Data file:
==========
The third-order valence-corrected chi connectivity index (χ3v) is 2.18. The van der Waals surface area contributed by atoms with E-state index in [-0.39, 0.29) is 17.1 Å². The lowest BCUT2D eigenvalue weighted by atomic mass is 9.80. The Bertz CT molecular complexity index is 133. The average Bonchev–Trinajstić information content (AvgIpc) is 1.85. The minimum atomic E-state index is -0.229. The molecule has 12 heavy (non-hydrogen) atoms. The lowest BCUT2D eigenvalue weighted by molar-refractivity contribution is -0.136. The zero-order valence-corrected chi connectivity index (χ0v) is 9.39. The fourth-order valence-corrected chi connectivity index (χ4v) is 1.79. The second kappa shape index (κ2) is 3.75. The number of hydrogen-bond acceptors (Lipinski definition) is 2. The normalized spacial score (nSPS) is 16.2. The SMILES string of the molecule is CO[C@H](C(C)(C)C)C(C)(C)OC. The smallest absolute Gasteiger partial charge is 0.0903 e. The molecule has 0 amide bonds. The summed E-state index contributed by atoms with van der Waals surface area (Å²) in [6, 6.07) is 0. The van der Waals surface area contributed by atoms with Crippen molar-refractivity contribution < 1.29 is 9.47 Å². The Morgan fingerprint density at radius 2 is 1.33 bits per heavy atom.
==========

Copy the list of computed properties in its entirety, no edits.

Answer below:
The third-order valence-corrected chi connectivity index (χ3v) is 2.18. The van der Waals surface area contributed by atoms with E-state index in [-0.39, 0.29) is 17.1 Å². The lowest BCUT2D eigenvalue weighted by atomic mass is 9.80. The Bertz CT molecular complexity index is 133. The average Bonchev–Trinajstić information content (AvgIpc) is 1.85. The minimum atomic E-state index is -0.229. The molecule has 12 heavy (non-hydrogen) atoms. The lowest BCUT2D eigenvalue weighted by molar-refractivity contribution is -0.136. The zero-order valence-corrected chi connectivity index (χ0v) is 9.39. The fourth-order valence-corrected chi connectivity index (χ4v) is 1.79. The second kappa shape index (κ2) is 3.75. The number of hydrogen-bond acceptors (Lipinski definition) is 2. The normalized spacial score (nSPS) is 16.2. The SMILES string of the molecule is CO[C@H](C(C)(C)C)C(C)(C)OC. The smallest absolute Gasteiger partial charge is 0.0903 e. The molecule has 0 amide bonds. The summed E-state index contributed by atoms with van der Waals surface area (Å²) in [6, 6.07) is 0. The van der Waals surface area contributed by atoms with Crippen molar-refractivity contribution < 1.29 is 9.47 Å². The Morgan fingerprint density at radius 2 is 1.33 bits per heavy atom.